Rescue
Man hears cries coming from drain pipe. Cries stop and man forced to give kitten CPR
Rescuers grew concerned when the tiny kitten stopped crying.
Cherie Gozon
04.29.22

Rescuing an animal can sometimes be like saving humans.

Pexels - International Fund for Animal Welfare
Source:
Pexels - International Fund for Animal Welfare

People respond to animal emergencies, too, and there are appropriate offices or organizations for that. Experts also have basic training on how to help wounded or sick rescued animals.

Doing CPR is one of the basic emergency procedures we can do in saving animals.

Pexels - International Fund for Animal Welfare
Source:
Pexels - International Fund for Animal Welfare

While it is not exactly the same as doing it with humans, administering CPR to an animal is under the same tenet: blowing in and circulating air to their respiratory passages. This includes giving chest compressions and rescue breaths.

It is one of the most life-saving procedures, even for animals.

Unsplash - little plant
Source:
Unsplash - little plant

There are many possibilities that a stray would need some help, especially if they were trapped for too long. It is incredible how we all thought that CPR was for humans, but it can save an animal, too.

This man heard a kitten crying and was hell-bent on finding where it was.

YouTube Screenshot - WKYC Channel 3
Source:
YouTube Screenshot - WKYC Channel 3

He discovered that a kitten was stuck in a drainpipe, and it was pleading for help. The haunting cries of the scared kitty echoed from way below.

He called 911 and was forwarded to the fire department.

YouTube Screenshot - WKYC Channel 3
Source:
YouTube Screenshot - WKYC Channel 3

However, the fire department’s number didn’t work when he tried to call it. He desperately needed some help, so he looked for other organizations that could help him.

Luckily, a local animal rescue volunteer organization came to the rescue.

YouTube Screenshot - WKYC Channel 3
Source:
YouTube Screenshot - WKYC Channel 3

Kamm’s Cat Guardians is a TNR (Trap-Neuter-Return) community action group who advocates and educates the residents on how to treat stray and feral cats. They came to the rescue when this man told them the whole kitten situation.

The kitten was trapped eight feet down a four-inch pipe.

YouTube Screenshot - WKYC Channel 3
Source:
YouTube Screenshot - WKYC Channel 3

It was dark inside, with little room to move and breathe. The rescuers slowly placed a smaller, narrower pipe with a rope at one end inside the drainpipe. However, this didn’t seem to work.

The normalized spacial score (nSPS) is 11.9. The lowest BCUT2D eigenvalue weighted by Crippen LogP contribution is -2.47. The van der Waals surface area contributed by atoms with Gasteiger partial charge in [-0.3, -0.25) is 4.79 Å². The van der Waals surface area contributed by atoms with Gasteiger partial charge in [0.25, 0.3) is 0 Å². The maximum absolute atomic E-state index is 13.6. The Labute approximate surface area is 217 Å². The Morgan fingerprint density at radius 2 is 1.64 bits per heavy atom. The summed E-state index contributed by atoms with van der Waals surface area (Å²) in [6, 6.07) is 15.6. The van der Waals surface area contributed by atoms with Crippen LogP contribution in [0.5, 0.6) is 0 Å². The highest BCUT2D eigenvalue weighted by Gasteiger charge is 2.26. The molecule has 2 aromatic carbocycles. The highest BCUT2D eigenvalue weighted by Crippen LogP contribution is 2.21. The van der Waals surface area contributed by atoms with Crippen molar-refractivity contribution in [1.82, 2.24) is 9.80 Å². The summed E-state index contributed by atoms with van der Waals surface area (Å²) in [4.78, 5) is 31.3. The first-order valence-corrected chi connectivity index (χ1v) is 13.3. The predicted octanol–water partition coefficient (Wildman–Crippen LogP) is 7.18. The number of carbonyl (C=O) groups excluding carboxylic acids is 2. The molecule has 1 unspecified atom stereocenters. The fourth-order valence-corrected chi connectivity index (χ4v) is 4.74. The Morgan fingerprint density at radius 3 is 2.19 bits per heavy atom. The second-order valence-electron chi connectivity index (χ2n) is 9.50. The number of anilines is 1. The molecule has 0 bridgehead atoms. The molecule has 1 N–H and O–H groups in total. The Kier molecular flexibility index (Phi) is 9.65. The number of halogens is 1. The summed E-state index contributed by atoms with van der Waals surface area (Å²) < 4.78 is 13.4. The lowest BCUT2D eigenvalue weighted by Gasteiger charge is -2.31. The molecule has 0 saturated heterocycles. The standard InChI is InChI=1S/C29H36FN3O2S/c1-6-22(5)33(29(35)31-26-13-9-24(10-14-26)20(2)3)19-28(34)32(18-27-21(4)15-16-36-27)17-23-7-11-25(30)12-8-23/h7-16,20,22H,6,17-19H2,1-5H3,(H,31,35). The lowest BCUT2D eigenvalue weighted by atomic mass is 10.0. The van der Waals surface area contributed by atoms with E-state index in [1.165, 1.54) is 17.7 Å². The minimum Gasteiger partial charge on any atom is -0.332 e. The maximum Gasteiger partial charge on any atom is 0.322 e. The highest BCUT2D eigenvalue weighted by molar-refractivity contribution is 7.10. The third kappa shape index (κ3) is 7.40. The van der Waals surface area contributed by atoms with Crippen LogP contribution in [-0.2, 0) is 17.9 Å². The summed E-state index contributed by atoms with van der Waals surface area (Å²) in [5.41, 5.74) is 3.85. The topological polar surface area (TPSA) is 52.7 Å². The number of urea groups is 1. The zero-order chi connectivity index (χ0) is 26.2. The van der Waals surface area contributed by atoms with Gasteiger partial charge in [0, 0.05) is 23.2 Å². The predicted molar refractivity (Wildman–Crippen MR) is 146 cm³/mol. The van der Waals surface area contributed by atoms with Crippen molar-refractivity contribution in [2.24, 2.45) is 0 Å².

One of the volunteers tried to reconfigure their makeshift trap so they could pull the kitten out.

YouTube Screenshot - WKYC Channel 3
Source:
YouTube Screenshot - WKYC Channel 3

Time was of the essence since they couldn’t hear the kitten’s cries anymore. They kept telling the kitten: “Come on! Stay with me, please!” asking the little one to hold on because they were doing their best to rescue her.

At least they could pull the kitten out – but it wasn’t breathing anymore!

YouTube Screenshot - WKYC Channel 3
Source:
YouTube Screenshot - WKYC Channel 3

Then, one of them performed CPR on the poor kitten, and they drove to the nearby veterinary clinic. Thanks to the volunteers’ quick action and thinking, they were able to save the kitten.

They shared this news on their Facebook page.

YouTube Screenshot - WKYC Channel 3
Source:
YouTube Screenshot - WKYC Channel 3

They named the kitten Matilda, and they said that she started crying when they treated her in the clinic. It was music to their ears. Matilda is now in foster care.

Unfortunately, Matilda wasn’t the only kitten who needed help that day.

Kamm’s Cat Guardians also responded to reports of three other kittens stuck in pipes, but they didn’t make it out alive. Despite the sad news, they praised their volunteers, who responded to all their emergencies. They also reminded people of one important lesson that day.

“Please, cover any open drainpipes in your yard,” they said on their post.

Please SHARE this with your friends and family.

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By Cherie Gozon
hi@sbly.com
Cherie Gozon is a contributor at SBLY Media.
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